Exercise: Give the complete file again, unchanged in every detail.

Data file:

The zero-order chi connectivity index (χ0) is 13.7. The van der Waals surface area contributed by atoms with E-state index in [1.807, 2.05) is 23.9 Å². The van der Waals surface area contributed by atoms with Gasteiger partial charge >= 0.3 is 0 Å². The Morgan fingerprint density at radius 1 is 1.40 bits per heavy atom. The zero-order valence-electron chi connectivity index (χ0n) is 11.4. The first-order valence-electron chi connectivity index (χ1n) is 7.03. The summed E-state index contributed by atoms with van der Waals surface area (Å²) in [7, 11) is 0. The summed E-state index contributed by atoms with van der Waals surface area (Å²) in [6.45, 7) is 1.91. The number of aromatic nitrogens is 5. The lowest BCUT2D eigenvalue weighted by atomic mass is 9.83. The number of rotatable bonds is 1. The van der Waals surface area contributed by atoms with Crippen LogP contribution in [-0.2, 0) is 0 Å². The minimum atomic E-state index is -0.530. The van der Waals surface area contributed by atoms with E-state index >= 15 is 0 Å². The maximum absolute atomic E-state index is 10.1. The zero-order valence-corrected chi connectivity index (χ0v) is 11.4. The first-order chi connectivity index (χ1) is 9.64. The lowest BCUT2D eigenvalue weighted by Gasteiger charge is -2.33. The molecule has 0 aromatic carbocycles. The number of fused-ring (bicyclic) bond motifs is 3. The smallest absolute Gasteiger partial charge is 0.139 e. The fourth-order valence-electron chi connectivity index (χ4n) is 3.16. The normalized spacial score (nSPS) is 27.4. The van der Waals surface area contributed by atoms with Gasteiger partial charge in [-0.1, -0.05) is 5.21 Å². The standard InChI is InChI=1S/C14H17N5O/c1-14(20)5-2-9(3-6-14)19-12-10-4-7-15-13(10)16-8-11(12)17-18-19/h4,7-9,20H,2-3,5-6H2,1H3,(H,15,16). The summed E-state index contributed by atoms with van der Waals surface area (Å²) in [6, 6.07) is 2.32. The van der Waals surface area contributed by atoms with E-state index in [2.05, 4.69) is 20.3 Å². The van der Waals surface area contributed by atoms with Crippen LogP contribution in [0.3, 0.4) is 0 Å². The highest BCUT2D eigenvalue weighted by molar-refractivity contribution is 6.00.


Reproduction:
The zero-order chi connectivity index (χ0) is 13.7. The van der Waals surface area contributed by atoms with E-state index in [1.807, 2.05) is 23.9 Å². The van der Waals surface area contributed by atoms with Gasteiger partial charge >= 0.3 is 0 Å². The Morgan fingerprint density at radius 1 is 1.40 bits per heavy atom. The zero-order valence-electron chi connectivity index (χ0n) is 11.4. The first-order valence-electron chi connectivity index (χ1n) is 7.03. The summed E-state index contributed by atoms with van der Waals surface area (Å²) in [7, 11) is 0. The summed E-state index contributed by atoms with van der Waals surface area (Å²) in [6.45, 7) is 1.91. The number of aromatic nitrogens is 5. The lowest BCUT2D eigenvalue weighted by atomic mass is 9.83. The number of rotatable bonds is 1. The van der Waals surface area contributed by atoms with Crippen LogP contribution in [-0.2, 0) is 0 Å². The minimum atomic E-state index is -0.530. The van der Waals surface area contributed by atoms with E-state index >= 15 is 0 Å². The maximum absolute atomic E-state index is 10.1. The zero-order valence-corrected chi connectivity index (χ0v) is 11.4. The first-order chi connectivity index (χ1) is 9.64. The lowest BCUT2D eigenvalue weighted by Gasteiger charge is -2.33. The molecule has 0 aromatic carbocycles. The number of fused-ring (bicyclic) bond motifs is 3. The smallest absolute Gasteiger partial charge is 0.139 e. The fourth-order valence-electron chi connectivity index (χ4n) is 3.16. The normalized spacial score (nSPS) is 27.4. The van der Waals surface area contributed by atoms with Gasteiger partial charge in [-0.1, -0.05) is 5.21 Å². The standard InChI is InChI=1S/C14H17N5O/c1-14(20)5-2-9(3-6-14)19-12-10-4-7-15-13(10)16-8-11(12)17-18-19/h4,7-9,20H,2-3,5-6H2,1H3,(H,15,16). The summed E-state index contributed by atoms with van der Waals surface area (Å²) in [6, 6.07) is 2.32. The van der Waals surface area contributed by atoms with E-state index in [2.05, 4.69) is 20.3 Å². The van der Waals surface area contributed by atoms with Crippen LogP contribution in [0.3, 0.4) is 0 Å². The highest BCUT2D eigenvalue weighted by molar-refractivity contribution is 6.00.